Thirty years ago, most financial accounting was done manually, leading to a great deal of paperwork. Currently, most accounting information is recorded via computers and wide area networks (Journal of Accountancy, 1994a). Technology has certainly changed the face of accounting over the years. While it is unclear whether technology’s impact on accounting has been positive or negative, it is clear that technology has drastically changed the accounting profession. Often a technological advance may be an asset to a business, but a liability to the firm’s accountant. For example, information can be provided in a timely and more accurate manner, but at the price of confidentiality. Some of the impacts of technology are neither positive or negative; they are simply changes. So in essence, the impacts of technology on accounting have been positive, negative, and neutral, but each impact results in a demand on the profession to conform to the changes.
The obvious advantage of technology is in the various tools that it has provided. Examples of these tools include computer-integrated manufacturing, communications technology, image processing, the Internet, and expert systems. These are a few examples of the many tools of technology whose purpose is to provide more detailed and accurate information in a timely manner. Computer-integrated manufacturing has had a significant positive impact on the financial world and especially on cost accountants. With automated manufacturing, computers collect and report information almost simultaneously. This results in ‘an operational information system that fully integrates manufacturing with marketing and accounting data’, increasing both the quantity and timeliness of the information (Hansen & Mowen, 1997, p. 8). This detailed information has been significant in cost accounting, allowing accountants to develop activity-based costing systems. These new costing systems allow accountants to allocate overhead more efficiently. These systems can also distinguish non-value added costs providing cost accountants the opportunity to convert them to value added costs (Hansen, p. 8). Technological tools work to promote efficiency in the transferring of data between corporations and their different divisions, offices, customers, and even their accounting firms. Communications technology utilizes a combination of technologies to transmit data in a variety of forms to each of these recipients. This particular form of technology is of considerable importance for large accounting firms, because its enhanced communications capabilities allow for easier expansion into the worldwide market. This global aspect of technology is necessary for accounting firms to maintain their international competitiveness (Journal of Accountancy, 1996). The Internet, or World Wide Web (WWW), has become the newest location for conducting business (Journal of Accountancy, 1995). Internet transactions are a prime example of how to obtain timely, accurate information. Electronic commerce leads the way in providing the information for Internet transactions by linking multiple firms through both computers and communications technology ( Journal of Accountancy, 1996). This speeds up the transfer of information between an entity and its accounting firm. For accountants, this means getting the most current information to work with. According to the Journal of Accountancy, this electronic commerce ‘will become a prime link between a business and its CPA’s for exchanging data’ (1995). For the smaller business, services provided by the Internet include on-line banking and automatic bill paying which eliminate many clerical duties of today’s accountant ( Byte, 1995). Technology is progressively working to eliminate paper work almost entirely. Paper work slows down transaction time and burdens entities with maintenance needs. Image processing was voted by the Journal of Accountancy as the top technology affecting accountants in...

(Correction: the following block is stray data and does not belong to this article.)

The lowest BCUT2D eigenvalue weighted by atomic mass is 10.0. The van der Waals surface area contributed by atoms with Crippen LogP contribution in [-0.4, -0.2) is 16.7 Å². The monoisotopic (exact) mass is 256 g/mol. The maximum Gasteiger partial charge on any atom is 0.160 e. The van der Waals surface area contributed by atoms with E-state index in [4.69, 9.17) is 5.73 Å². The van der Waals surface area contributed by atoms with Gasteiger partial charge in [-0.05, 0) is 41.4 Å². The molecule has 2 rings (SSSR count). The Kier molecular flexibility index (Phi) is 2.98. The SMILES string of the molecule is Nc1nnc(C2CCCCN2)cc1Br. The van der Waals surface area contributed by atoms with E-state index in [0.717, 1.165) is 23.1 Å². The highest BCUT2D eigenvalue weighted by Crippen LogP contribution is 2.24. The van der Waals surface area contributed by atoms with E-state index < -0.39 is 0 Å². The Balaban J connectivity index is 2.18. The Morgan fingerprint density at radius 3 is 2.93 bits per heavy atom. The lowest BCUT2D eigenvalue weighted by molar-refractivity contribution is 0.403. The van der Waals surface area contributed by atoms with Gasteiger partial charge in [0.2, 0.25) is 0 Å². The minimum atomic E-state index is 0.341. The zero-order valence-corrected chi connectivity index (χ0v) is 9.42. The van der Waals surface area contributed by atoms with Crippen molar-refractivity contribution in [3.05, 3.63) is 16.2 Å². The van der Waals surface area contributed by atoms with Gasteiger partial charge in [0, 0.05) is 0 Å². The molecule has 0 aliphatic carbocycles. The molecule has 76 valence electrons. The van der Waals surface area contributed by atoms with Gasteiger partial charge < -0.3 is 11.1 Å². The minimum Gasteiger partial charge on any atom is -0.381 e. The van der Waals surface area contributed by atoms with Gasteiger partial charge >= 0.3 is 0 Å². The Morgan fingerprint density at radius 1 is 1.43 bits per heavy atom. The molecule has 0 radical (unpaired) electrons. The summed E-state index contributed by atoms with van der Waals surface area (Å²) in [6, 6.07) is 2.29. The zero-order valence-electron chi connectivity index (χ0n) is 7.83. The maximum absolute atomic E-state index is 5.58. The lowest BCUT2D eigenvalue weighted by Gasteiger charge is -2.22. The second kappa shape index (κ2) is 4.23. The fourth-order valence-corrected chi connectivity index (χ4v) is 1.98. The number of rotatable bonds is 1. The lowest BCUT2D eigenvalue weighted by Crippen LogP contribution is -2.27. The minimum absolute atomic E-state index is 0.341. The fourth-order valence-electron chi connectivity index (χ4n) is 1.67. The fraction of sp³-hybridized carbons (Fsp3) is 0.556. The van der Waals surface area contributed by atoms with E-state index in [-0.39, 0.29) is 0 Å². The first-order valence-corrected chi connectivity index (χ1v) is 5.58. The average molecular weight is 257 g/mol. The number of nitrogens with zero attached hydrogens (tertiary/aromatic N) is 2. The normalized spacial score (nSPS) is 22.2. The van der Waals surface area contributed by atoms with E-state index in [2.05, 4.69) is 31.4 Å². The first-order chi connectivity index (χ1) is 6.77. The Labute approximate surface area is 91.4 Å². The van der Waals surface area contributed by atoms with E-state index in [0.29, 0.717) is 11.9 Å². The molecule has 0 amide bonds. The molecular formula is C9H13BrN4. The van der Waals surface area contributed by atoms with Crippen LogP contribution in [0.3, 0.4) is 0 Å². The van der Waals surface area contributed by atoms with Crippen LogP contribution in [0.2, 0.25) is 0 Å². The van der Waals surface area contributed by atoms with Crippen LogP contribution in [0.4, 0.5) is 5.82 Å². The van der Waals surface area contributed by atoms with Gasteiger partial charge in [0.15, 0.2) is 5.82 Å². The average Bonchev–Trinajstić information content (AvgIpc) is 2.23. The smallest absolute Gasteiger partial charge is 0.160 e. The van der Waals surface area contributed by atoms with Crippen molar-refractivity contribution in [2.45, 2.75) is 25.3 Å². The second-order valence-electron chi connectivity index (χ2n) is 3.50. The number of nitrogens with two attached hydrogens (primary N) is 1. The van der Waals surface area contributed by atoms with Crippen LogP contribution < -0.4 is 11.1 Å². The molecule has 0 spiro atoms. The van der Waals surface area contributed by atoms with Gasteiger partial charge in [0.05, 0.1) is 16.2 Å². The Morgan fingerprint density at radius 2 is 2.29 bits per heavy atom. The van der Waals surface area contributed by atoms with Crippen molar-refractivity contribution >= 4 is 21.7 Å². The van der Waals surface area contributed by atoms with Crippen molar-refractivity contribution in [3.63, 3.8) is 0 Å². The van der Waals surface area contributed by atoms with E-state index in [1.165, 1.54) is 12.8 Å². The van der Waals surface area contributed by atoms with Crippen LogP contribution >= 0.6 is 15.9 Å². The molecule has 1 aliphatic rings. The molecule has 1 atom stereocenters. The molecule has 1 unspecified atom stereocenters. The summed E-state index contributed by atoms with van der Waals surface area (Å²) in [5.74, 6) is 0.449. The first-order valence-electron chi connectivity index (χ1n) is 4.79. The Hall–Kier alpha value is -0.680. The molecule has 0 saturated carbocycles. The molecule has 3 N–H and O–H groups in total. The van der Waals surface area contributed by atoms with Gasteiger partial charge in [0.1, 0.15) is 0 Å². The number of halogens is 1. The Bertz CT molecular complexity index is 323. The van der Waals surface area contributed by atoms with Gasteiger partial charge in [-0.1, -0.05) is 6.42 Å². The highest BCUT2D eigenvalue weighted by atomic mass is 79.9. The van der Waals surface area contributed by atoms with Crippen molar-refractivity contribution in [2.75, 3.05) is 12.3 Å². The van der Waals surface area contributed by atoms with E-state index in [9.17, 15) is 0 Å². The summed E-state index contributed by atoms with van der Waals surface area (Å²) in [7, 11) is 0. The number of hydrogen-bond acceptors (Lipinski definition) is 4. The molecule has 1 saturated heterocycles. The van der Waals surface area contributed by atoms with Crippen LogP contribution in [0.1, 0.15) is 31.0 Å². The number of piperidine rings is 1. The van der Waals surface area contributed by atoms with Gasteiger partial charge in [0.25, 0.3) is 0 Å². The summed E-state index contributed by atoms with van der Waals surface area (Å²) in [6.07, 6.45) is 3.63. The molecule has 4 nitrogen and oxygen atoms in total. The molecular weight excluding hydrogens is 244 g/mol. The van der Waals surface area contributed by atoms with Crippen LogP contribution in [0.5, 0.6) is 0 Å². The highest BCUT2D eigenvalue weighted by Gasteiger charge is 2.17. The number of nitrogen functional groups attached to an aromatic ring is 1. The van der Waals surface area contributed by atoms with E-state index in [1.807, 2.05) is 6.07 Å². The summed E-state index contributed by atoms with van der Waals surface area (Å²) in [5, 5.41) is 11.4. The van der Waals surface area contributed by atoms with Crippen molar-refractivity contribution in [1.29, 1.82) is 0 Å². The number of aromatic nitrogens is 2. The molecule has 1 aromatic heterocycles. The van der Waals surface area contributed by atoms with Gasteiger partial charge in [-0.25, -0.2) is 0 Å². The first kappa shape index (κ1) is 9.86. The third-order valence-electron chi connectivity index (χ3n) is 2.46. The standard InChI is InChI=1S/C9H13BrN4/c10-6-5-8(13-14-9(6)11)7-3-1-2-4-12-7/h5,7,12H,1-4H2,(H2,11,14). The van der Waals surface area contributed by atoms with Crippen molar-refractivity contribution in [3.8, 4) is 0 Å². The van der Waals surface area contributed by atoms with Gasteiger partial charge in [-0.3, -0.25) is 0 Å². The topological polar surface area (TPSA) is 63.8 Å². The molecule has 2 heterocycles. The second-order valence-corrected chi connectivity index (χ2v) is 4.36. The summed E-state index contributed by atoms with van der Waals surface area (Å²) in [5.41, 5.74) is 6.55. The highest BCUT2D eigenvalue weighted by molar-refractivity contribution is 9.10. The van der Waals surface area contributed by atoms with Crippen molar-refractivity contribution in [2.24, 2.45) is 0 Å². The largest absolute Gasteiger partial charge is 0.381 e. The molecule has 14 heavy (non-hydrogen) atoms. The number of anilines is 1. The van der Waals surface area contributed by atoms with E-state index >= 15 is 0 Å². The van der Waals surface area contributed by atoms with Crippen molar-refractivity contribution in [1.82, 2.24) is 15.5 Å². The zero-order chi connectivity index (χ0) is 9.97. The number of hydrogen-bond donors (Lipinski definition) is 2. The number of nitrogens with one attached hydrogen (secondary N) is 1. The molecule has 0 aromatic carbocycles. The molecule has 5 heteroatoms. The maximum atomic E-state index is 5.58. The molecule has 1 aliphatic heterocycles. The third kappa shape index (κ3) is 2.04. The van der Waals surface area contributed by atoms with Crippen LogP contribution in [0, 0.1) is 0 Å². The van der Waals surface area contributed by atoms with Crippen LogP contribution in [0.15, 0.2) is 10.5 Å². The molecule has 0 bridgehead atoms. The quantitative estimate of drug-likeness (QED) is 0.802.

Please join StudyMode to read the full document